The radiator is equally massive as the engine. Cast-aluminum header plates bracket 42 horizontal tubes in a seven-by-six arrangement, each tube carrying dozens of cooling discs. Coolant passes from the upper right of the radiator to the lower left, then to the pumps and into the lower water jackets and out of the upper. Water manifolds then carry the water back to the radiator.
Attached to either side of the engine is a two-inch thick by 3.5-inch high wooden rail which, along with a wooden cross member at front and rear, comprises the frame. One suspects, though, that the giant engine is the main “frame member,” not the relatively small pieces of wood. The body, i.e., the cover over the hood and the tall section, also is wood, and has overhead inspection doors. Two bucket seats are mounted on the body, well towards the rear of the Bullet, but with the feet of the occupants centered over the rear half of the engine. There is no floor; the engine is fully visible from the driver’s seat.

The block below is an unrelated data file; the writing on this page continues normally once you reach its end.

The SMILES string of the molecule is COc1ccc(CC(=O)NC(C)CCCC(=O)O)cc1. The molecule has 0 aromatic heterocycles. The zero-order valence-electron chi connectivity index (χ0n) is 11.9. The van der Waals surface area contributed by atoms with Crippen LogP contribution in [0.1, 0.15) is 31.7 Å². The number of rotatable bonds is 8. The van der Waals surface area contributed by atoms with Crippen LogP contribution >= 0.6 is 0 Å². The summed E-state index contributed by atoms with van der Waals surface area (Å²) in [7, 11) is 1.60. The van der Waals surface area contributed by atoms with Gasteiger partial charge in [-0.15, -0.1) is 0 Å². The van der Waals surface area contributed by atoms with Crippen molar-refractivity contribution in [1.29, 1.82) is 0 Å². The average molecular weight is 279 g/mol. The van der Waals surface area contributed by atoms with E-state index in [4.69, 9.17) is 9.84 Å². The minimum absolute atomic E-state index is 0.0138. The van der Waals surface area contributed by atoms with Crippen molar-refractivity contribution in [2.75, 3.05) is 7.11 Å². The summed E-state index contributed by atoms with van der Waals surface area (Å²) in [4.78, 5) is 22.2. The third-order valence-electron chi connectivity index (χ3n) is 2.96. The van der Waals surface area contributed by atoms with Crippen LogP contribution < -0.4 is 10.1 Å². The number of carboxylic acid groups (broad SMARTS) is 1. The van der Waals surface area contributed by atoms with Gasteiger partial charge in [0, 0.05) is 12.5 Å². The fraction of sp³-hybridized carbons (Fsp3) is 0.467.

The aluminum-hubbed-and-spoked steering wheel seems to be mounted rather for forward, a goodly distance from the driver. Considering how the driver would have to lean into an 80 mile-per-hour wind, the placement appears to be just right for chest-down bent-arm muscling.
At each corner is a 34-inch wooden-spoke wheel mounted with five-inch wide tires, undamped except for friction, and semi-elliptic springs front and rear. The front springs carry a solid steel forging with a kick up at each end where the spindles are located. A four-foot long drag link connects to the Pitman arm of the aluminum housing containing warm and sector steering gear.